I've just started using this book, and it's wonderful. Having studied at the Library of Tibetan Works and Archives in Dharamsala, I can say that it's a great pleasure to finally recieve some clear instruction on the language. The author understands not only Tibetan but also some modern methods of language instruction that are necessary to smooth the students' progress through the early stages. Samuels also seems able to anticipate the various questions that students might have, particularly those with a background in European languages, and he answers those questions clearly and succinctly. I was initially put out by the use of phonetic transcription to support reading of the Tibetan script. However, it turns out to be quite useful in understanding pronunciation, particularly in terms of more complex vowel sounds and the use of tones. So I don't consider this a draw-back actually. My only complaint is that the accompanying CDs I received were blank! I'm not sure if that's because Routledge forgot to put the sound files on the discs or because the customs officials in India deleted the files when they opened my package, which was delivered to me from the UK. So the five-star rating I'm giving here is for the book... not the CDs, which are obviously a big disappointment! According to the Routledge website, the MP3 files for the CDs can be downloaded from the Taylor & Francis website, but so far this doesn't seem to have worked. There are no clear instructions on how to download the files. Surely Routledge should be able to provide the sound files on it's own website? I would urge Routledge to investigate the situation with the CDs and MP3s in order to ensure a top-notch product.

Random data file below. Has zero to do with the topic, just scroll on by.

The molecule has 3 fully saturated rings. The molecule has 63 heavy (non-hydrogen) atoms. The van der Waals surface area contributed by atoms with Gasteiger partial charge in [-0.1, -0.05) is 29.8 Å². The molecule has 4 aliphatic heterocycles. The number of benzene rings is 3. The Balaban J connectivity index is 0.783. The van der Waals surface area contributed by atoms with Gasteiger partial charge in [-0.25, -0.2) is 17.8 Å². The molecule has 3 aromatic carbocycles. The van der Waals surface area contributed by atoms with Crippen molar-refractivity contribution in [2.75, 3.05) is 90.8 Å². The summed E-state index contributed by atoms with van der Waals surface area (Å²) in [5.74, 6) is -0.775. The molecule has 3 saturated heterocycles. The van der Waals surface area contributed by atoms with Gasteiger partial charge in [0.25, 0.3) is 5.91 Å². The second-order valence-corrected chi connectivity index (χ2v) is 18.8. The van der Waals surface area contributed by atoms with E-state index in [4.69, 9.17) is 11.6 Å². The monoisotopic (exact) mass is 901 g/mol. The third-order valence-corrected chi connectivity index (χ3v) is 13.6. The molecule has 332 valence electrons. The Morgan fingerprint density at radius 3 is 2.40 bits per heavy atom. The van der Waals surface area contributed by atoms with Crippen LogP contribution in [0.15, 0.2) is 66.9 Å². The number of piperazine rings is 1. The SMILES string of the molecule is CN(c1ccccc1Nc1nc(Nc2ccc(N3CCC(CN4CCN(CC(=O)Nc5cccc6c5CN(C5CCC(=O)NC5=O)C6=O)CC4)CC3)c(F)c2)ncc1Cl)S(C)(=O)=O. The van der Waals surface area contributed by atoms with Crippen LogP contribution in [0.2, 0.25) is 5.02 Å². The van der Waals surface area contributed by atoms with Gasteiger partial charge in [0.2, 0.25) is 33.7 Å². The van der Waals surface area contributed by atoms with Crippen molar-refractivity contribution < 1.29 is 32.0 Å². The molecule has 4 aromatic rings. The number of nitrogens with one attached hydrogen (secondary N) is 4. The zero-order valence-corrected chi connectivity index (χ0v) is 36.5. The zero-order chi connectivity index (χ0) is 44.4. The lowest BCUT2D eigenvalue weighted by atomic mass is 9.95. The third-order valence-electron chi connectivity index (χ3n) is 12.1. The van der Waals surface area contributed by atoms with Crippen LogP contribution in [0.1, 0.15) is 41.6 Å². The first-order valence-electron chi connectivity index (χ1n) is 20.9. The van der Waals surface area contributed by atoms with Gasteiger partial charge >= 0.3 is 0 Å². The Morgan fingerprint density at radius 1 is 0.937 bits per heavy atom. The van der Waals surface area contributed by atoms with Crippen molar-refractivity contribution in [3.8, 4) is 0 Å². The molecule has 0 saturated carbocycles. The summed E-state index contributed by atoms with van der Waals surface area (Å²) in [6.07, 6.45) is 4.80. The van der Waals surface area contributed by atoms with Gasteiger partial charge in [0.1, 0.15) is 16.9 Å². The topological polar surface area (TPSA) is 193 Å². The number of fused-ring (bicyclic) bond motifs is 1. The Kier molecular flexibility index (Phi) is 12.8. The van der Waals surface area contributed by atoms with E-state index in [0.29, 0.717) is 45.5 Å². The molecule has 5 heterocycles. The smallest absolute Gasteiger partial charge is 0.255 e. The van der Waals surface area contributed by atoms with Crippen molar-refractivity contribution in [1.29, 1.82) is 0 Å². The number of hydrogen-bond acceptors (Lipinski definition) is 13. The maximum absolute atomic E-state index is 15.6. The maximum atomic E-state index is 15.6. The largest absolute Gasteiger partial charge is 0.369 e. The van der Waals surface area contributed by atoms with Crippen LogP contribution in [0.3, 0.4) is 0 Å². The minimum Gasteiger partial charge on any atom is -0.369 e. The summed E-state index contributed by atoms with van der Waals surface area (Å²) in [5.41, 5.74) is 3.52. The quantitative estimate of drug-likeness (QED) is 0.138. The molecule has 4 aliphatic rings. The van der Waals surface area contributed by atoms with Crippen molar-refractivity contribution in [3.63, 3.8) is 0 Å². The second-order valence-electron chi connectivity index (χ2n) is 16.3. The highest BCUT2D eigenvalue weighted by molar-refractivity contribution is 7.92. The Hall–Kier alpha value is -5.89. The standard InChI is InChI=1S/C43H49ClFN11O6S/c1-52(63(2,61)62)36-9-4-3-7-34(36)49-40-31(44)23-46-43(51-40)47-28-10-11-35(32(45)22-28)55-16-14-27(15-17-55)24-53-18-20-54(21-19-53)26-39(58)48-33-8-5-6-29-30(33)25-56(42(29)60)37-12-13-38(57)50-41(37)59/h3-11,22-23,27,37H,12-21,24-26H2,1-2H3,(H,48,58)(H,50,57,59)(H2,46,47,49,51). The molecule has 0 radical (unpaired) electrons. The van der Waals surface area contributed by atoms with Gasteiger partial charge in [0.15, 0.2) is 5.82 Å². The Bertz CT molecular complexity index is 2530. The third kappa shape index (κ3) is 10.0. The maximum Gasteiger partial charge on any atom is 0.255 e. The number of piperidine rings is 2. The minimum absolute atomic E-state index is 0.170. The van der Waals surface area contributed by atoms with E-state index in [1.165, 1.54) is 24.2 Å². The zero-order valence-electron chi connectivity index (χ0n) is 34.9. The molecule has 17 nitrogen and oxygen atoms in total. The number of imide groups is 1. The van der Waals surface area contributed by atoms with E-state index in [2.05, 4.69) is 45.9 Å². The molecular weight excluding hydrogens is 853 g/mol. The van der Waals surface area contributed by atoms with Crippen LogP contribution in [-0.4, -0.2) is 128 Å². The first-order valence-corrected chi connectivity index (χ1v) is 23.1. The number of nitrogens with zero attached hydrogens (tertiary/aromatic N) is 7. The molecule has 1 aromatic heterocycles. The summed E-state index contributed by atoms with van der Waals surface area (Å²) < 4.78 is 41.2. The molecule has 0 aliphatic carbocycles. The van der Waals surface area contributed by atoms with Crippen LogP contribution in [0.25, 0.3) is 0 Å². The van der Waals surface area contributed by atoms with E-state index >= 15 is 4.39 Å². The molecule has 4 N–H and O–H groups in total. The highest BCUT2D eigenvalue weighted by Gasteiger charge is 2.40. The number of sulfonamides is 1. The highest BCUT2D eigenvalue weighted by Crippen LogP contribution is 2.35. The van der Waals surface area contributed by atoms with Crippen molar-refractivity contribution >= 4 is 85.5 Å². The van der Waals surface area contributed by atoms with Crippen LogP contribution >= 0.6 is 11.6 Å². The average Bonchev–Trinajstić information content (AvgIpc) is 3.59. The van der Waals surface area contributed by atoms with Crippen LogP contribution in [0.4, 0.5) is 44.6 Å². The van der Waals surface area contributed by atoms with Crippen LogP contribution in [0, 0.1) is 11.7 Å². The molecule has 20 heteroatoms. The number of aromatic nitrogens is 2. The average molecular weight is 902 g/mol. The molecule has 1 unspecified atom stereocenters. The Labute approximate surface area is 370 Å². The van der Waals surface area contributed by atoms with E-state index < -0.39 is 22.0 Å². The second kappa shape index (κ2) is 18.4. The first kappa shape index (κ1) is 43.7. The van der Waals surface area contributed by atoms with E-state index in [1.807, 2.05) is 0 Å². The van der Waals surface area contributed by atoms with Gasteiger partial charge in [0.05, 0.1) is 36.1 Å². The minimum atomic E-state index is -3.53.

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on 20 September 2014